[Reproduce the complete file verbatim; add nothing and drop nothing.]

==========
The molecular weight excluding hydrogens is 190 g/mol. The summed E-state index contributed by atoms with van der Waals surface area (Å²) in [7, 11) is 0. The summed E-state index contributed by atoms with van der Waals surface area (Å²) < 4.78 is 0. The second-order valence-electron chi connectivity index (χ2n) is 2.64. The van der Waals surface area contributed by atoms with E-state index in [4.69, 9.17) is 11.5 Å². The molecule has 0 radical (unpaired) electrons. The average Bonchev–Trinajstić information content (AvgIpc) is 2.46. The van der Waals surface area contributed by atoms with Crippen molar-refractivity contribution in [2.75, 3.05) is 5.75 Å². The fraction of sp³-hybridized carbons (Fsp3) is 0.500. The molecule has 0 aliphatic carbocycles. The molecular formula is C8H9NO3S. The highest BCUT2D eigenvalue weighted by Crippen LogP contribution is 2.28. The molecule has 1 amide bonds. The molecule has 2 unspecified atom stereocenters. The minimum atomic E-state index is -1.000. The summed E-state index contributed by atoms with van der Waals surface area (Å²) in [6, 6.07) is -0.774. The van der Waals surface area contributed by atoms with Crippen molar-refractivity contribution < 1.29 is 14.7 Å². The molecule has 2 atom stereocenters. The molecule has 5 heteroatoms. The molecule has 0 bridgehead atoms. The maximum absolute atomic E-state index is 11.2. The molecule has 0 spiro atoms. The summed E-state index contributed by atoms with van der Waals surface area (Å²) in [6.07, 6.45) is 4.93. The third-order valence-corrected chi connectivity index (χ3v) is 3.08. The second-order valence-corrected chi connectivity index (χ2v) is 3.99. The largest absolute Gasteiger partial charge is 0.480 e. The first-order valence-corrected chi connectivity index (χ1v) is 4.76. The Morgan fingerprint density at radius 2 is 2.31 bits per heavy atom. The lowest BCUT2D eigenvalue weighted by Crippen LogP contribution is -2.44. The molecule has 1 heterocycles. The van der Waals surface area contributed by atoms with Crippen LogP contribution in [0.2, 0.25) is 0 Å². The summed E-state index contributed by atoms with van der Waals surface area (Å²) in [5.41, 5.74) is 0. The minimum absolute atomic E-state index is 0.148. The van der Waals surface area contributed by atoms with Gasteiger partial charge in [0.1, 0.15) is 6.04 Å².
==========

The molecular weight excluding hydrogens is 190 g/mol. The summed E-state index contributed by atoms with van der Waals surface area (Å²) in [7, 11) is 0. The summed E-state index contributed by atoms with van der Waals surface area (Å²) < 4.78 is 0. The second-order valence-electron chi connectivity index (χ2n) is 2.64. The van der Waals surface area contributed by atoms with E-state index in [4.69, 9.17) is 11.5 Å². The molecule has 0 radical (unpaired) electrons. The average Bonchev–Trinajstić information content (AvgIpc) is 2.46. The van der Waals surface area contributed by atoms with Crippen molar-refractivity contribution in [2.75, 3.05) is 5.75 Å². The fraction of sp³-hybridized carbons (Fsp3) is 0.500. The molecule has 0 aliphatic carbocycles. The molecular formula is C8H9NO3S. The highest BCUT2D eigenvalue weighted by Crippen LogP contribution is 2.28. The molecule has 1 amide bonds. The molecule has 2 unspecified atom stereocenters. The minimum atomic E-state index is -1.000. The summed E-state index contributed by atoms with van der Waals surface area (Å²) in [6, 6.07) is -0.774. The van der Waals surface area contributed by atoms with Crippen molar-refractivity contribution < 1.29 is 14.7 Å². The molecule has 2 atom stereocenters. The molecule has 5 heteroatoms. The molecule has 0 bridgehead atoms. The maximum absolute atomic E-state index is 11.2. The molecule has 0 spiro atoms. The summed E-state index contributed by atoms with van der Waals surface area (Å²) in [6.07, 6.45) is 4.93. The third-order valence-corrected chi connectivity index (χ3v) is 3.08. The second-order valence-corrected chi connectivity index (χ2v) is 3.99. The largest absolute Gasteiger partial charge is 0.480 e. The first-order valence-corrected chi connectivity index (χ1v) is 4.76. The Morgan fingerprint density at radius 2 is 2.31 bits per heavy atom. The lowest BCUT2D eigenvalue weighted by Crippen LogP contribution is -2.44. The molecule has 1 heterocycles. The van der Waals surface area contributed by atoms with Crippen LogP contribution in [0.2, 0.25) is 0 Å². The summed E-state index contributed by atoms with van der Waals surface area (Å²) in [5.41, 5.74) is 0. The minimum absolute atomic E-state index is 0.148. The van der Waals surface area contributed by atoms with Gasteiger partial charge in [0.1, 0.15) is 6.04 Å².